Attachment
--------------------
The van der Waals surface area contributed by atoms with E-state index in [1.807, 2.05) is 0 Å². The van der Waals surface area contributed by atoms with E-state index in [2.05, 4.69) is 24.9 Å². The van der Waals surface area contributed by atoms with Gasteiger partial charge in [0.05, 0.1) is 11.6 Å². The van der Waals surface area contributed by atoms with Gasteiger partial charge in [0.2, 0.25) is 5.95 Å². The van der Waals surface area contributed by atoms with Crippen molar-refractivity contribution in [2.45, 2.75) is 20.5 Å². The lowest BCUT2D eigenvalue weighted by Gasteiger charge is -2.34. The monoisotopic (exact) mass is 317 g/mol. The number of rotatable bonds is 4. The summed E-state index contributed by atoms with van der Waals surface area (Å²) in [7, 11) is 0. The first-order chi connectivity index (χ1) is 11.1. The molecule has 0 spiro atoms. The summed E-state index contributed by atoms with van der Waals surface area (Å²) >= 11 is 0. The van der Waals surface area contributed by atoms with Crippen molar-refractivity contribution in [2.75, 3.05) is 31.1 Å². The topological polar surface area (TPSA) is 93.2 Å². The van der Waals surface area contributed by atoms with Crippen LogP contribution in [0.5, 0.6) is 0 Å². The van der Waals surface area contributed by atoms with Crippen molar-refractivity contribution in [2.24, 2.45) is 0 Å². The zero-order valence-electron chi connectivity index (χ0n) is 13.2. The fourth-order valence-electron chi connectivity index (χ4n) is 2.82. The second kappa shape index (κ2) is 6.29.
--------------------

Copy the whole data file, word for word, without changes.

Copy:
The van der Waals surface area contributed by atoms with E-state index in [1.807, 2.05) is 0 Å². The van der Waals surface area contributed by atoms with E-state index in [2.05, 4.69) is 24.9 Å². The van der Waals surface area contributed by atoms with Gasteiger partial charge in [0.05, 0.1) is 11.6 Å². The van der Waals surface area contributed by atoms with Gasteiger partial charge in [0.2, 0.25) is 5.95 Å². The van der Waals surface area contributed by atoms with Crippen molar-refractivity contribution in [2.45, 2.75) is 20.5 Å². The lowest BCUT2D eigenvalue weighted by Gasteiger charge is -2.34. The monoisotopic (exact) mass is 317 g/mol. The number of rotatable bonds is 4. The summed E-state index contributed by atoms with van der Waals surface area (Å²) in [7, 11) is 0. The first-order chi connectivity index (χ1) is 11.1. The molecule has 0 spiro atoms. The summed E-state index contributed by atoms with van der Waals surface area (Å²) >= 11 is 0. The van der Waals surface area contributed by atoms with Crippen molar-refractivity contribution in [2.75, 3.05) is 31.1 Å². The topological polar surface area (TPSA) is 93.2 Å². The van der Waals surface area contributed by atoms with Crippen LogP contribution in [0.5, 0.6) is 0 Å². The van der Waals surface area contributed by atoms with Crippen molar-refractivity contribution in [2.24, 2.45) is 0 Å². The zero-order valence-electron chi connectivity index (χ0n) is 13.2. The fourth-order valence-electron chi connectivity index (χ4n) is 2.82. The second kappa shape index (κ2) is 6.29.